To foil an extortion plot, an FBI agent undergoes a face-transplant surgery and assumes the identity of a ruthless terrorist. But the plan backfires when the same criminal impersonates the cop with the same method.
During World War II when the Americans needed to find a secure method of communicating they devised a code using the Navajo language. So Navajos were recruited to become what they call code talkers. They would be assigned to a unit and would communicate with other units using the code so that even though the enemy could listen they couldn't understand what they were saying. And to insure that the code is protected men are assigned to protect it at all costs. One of these men is Joe Enders, a man who sustained an injury that can make him unfit for duty but he manages to avoid it and is told of his duty and that the man he is suppose to protect is Ben Yahzee. Initially there is tension but the two men learn to get along. Written by
Weapons coordinator Robert 'Rock' Galotti amassed over 500 vintage WWII era firing weapons and 700 rubber replica weapons for the film from private collectors and prop houses. Also featured moving across battlefields are vintage Sherman tanks, their smaller Stuart brethren, and Japanese Hago tanks. See more »
The battleship firing in support of the troops on Saipan is identified as the USS Colorado. The Colorado's main battery was eight guns in four two-gun turrets. All of the scenes of a battleship show the three-gun turrets of an Iowa class battleship. See more »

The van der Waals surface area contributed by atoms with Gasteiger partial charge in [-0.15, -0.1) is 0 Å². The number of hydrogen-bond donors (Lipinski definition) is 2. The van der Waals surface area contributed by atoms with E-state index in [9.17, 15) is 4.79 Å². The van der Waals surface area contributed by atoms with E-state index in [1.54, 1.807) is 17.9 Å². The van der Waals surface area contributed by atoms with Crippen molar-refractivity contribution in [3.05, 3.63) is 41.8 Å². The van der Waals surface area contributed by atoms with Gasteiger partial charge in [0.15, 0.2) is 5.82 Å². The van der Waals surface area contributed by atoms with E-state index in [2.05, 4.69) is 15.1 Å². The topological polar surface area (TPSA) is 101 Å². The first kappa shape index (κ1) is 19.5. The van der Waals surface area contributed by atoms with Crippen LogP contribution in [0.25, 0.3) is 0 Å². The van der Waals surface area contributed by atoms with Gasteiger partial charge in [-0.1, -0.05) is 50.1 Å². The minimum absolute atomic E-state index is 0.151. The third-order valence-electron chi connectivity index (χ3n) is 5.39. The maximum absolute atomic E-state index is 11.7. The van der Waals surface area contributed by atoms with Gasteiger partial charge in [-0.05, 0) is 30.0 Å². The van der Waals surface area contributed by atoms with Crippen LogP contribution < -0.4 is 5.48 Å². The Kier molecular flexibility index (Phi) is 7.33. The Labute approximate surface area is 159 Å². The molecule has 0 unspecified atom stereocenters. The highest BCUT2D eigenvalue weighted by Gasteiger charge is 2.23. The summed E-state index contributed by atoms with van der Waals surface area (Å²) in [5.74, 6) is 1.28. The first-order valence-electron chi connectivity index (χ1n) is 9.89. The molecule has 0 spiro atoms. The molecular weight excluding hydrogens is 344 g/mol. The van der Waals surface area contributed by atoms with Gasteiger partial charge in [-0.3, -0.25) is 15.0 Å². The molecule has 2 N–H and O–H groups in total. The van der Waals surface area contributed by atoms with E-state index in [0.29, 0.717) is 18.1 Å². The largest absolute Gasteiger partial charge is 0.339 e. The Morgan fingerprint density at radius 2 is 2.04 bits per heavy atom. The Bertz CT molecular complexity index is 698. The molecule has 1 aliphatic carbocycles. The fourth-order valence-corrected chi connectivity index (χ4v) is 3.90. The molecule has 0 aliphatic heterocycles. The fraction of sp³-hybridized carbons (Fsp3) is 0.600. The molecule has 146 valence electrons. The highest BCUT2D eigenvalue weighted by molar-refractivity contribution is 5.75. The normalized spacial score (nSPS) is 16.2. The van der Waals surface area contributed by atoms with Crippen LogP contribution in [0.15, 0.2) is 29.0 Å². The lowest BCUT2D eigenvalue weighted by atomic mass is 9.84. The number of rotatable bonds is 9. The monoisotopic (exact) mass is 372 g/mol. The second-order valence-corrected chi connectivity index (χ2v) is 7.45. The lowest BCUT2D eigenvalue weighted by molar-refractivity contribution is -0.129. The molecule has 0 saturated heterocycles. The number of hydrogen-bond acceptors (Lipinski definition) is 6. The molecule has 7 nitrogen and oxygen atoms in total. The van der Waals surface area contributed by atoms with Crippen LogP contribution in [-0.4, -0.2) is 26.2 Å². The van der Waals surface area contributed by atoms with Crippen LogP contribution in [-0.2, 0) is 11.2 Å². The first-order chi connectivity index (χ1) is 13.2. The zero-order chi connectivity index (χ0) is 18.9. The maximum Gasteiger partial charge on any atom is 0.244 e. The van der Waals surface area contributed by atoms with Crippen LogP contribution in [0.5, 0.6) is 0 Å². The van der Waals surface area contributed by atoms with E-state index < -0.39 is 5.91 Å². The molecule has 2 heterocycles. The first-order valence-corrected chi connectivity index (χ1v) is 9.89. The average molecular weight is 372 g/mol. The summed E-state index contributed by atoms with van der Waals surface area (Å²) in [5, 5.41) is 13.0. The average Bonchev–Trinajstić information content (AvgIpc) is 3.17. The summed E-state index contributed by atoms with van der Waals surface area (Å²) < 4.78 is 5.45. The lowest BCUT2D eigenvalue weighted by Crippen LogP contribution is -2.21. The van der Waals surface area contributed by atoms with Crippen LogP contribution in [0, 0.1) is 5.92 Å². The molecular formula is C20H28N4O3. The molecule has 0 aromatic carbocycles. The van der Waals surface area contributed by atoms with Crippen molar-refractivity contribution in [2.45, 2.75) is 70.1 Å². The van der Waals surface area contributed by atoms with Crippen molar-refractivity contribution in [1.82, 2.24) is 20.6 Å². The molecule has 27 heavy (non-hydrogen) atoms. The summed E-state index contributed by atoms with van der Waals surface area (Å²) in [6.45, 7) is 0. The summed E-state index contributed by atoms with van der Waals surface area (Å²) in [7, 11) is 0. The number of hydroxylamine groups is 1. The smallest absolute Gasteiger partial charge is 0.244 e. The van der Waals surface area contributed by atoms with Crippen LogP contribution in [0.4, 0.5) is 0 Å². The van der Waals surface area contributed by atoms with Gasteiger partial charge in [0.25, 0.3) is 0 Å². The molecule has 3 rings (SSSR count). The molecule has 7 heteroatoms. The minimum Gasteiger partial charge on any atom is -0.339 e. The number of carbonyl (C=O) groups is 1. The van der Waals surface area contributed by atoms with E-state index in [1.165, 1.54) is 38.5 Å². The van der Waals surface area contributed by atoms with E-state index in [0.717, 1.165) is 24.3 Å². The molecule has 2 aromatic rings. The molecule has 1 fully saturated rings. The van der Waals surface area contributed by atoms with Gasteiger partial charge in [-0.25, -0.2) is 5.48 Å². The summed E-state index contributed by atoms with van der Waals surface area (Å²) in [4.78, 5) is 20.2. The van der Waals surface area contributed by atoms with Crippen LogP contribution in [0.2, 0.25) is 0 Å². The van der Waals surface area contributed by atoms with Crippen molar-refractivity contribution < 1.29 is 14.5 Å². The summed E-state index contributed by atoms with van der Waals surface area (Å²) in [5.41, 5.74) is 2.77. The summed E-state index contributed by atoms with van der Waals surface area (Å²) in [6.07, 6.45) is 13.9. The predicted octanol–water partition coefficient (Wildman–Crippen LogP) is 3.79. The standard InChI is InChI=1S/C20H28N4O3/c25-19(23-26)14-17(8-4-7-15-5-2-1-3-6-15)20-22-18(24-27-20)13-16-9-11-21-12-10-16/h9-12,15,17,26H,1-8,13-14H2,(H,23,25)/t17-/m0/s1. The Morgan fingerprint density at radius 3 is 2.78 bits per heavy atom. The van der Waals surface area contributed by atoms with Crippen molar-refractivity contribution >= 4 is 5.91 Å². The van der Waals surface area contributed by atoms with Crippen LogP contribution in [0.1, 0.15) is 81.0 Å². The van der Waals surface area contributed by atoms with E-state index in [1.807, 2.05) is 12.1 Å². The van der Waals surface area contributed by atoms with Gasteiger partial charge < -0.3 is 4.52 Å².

He wondered about cowboys watching Indians' backs. Something about it didn't seem right.
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First, the bad: Nicholas Cage's over-the-top, suicidal maniac, idiotic self-pitying marine played with no subtlety at all. Peter Stormare's lousiest performance to date, he's been going downhill since the excellent work in FARGO. Perhaps that one was just luck for him, and a good script. Excessive battle scenes, so much so as to give the viewer shell-shock too. For these, a ONE.
The good: both Adam Beach and Roger Willie give solid, well-bodied performances as the Navajo code talkers. The effort to recognize the contribution of the Navajo code talkers is a very positive aspect here, and for these reasons the film deserves a NINE. I give it an average of FIVE.
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